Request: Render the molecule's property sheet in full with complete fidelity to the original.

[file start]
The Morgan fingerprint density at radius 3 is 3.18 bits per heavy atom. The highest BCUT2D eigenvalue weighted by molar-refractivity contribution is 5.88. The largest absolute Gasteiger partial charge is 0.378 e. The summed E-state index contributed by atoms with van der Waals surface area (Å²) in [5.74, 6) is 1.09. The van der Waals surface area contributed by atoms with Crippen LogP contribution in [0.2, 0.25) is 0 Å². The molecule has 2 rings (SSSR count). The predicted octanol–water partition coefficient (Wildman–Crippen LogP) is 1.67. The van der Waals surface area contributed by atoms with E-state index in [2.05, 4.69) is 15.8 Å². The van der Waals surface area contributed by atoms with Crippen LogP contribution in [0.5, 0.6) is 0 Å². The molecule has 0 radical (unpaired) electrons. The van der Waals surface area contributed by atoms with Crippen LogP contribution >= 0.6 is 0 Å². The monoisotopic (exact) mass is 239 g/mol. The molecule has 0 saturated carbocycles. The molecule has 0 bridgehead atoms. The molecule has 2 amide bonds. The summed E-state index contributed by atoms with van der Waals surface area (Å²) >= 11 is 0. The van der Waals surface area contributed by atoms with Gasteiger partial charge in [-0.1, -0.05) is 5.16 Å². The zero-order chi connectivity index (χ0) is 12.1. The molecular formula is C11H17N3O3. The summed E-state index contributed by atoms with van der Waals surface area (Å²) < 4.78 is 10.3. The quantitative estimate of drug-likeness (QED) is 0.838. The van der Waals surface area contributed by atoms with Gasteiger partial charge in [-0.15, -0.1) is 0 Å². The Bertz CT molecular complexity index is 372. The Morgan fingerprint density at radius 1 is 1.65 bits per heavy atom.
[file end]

The Morgan fingerprint density at radius 3 is 3.18 bits per heavy atom. The highest BCUT2D eigenvalue weighted by molar-refractivity contribution is 5.88. The largest absolute Gasteiger partial charge is 0.378 e. The summed E-state index contributed by atoms with van der Waals surface area (Å²) in [5.74, 6) is 1.09. The van der Waals surface area contributed by atoms with Crippen LogP contribution in [0.2, 0.25) is 0 Å². The molecule has 2 rings (SSSR count). The predicted octanol–water partition coefficient (Wildman–Crippen LogP) is 1.67. The van der Waals surface area contributed by atoms with E-state index in [2.05, 4.69) is 15.8 Å². The van der Waals surface area contributed by atoms with Crippen LogP contribution in [0.5, 0.6) is 0 Å². The molecule has 0 radical (unpaired) electrons. The van der Waals surface area contributed by atoms with Crippen LogP contribution >= 0.6 is 0 Å². The monoisotopic (exact) mass is 239 g/mol. The molecule has 0 saturated carbocycles. The molecule has 0 bridgehead atoms. The molecule has 2 amide bonds. The summed E-state index contributed by atoms with van der Waals surface area (Å²) >= 11 is 0. The van der Waals surface area contributed by atoms with Gasteiger partial charge in [-0.1, -0.05) is 5.16 Å². The zero-order chi connectivity index (χ0) is 12.1. The molecular formula is C11H17N3O3. The summed E-state index contributed by atoms with van der Waals surface area (Å²) < 4.78 is 10.3. The quantitative estimate of drug-likeness (QED) is 0.838. The van der Waals surface area contributed by atoms with Gasteiger partial charge in [-0.15, -0.1) is 0 Å². The Bertz CT molecular complexity index is 372. The Morgan fingerprint density at radius 1 is 1.65 bits per heavy atom.